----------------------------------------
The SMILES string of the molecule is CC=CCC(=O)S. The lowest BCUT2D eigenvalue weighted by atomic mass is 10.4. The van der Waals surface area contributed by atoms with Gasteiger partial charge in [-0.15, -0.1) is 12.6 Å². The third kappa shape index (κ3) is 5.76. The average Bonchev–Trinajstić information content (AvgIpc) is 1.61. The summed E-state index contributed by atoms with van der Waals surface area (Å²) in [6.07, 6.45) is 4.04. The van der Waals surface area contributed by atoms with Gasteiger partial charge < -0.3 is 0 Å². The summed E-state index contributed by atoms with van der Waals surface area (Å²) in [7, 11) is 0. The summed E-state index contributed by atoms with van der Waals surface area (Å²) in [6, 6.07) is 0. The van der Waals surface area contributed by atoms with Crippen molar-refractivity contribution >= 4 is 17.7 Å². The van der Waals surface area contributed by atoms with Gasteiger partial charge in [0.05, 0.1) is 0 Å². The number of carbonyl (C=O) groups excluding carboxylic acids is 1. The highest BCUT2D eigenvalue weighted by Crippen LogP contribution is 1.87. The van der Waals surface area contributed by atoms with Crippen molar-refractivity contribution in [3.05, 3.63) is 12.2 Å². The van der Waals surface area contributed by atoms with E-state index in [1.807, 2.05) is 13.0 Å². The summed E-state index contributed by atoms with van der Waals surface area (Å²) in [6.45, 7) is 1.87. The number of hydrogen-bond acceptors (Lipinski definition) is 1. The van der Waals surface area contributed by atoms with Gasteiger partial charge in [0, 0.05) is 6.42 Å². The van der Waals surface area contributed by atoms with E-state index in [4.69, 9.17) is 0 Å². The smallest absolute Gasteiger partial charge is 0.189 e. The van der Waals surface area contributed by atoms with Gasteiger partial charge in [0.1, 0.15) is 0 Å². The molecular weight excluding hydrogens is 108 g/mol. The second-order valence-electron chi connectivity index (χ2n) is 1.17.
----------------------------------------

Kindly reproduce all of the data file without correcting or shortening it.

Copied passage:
The SMILES string of the molecule is CC=CCC(=O)S. The lowest BCUT2D eigenvalue weighted by atomic mass is 10.4. The van der Waals surface area contributed by atoms with Gasteiger partial charge in [-0.15, -0.1) is 12.6 Å². The third kappa shape index (κ3) is 5.76. The average Bonchev–Trinajstić information content (AvgIpc) is 1.61. The summed E-state index contributed by atoms with van der Waals surface area (Å²) in [6.07, 6.45) is 4.04. The van der Waals surface area contributed by atoms with Gasteiger partial charge < -0.3 is 0 Å². The summed E-state index contributed by atoms with van der Waals surface area (Å²) in [7, 11) is 0. The summed E-state index contributed by atoms with van der Waals surface area (Å²) in [6, 6.07) is 0. The van der Waals surface area contributed by atoms with Crippen molar-refractivity contribution >= 4 is 17.7 Å². The van der Waals surface area contributed by atoms with Gasteiger partial charge in [0.05, 0.1) is 0 Å². The number of carbonyl (C=O) groups excluding carboxylic acids is 1. The highest BCUT2D eigenvalue weighted by Crippen LogP contribution is 1.87. The van der Waals surface area contributed by atoms with Crippen molar-refractivity contribution in [3.05, 3.63) is 12.2 Å². The van der Waals surface area contributed by atoms with E-state index in [1.807, 2.05) is 13.0 Å². The summed E-state index contributed by atoms with van der Waals surface area (Å²) in [6.45, 7) is 1.87. The number of hydrogen-bond acceptors (Lipinski definition) is 1. The van der Waals surface area contributed by atoms with Gasteiger partial charge in [0, 0.05) is 6.42 Å². The van der Waals surface area contributed by atoms with E-state index in [4.69, 9.17) is 0 Å². The smallest absolute Gasteiger partial charge is 0.189 e. The van der Waals surface area contributed by atoms with Gasteiger partial charge in [0.1, 0.15) is 0 Å². The molecular weight excluding hydrogens is 108 g/mol. The second-order valence-electron chi connectivity index (χ2n) is 1.17.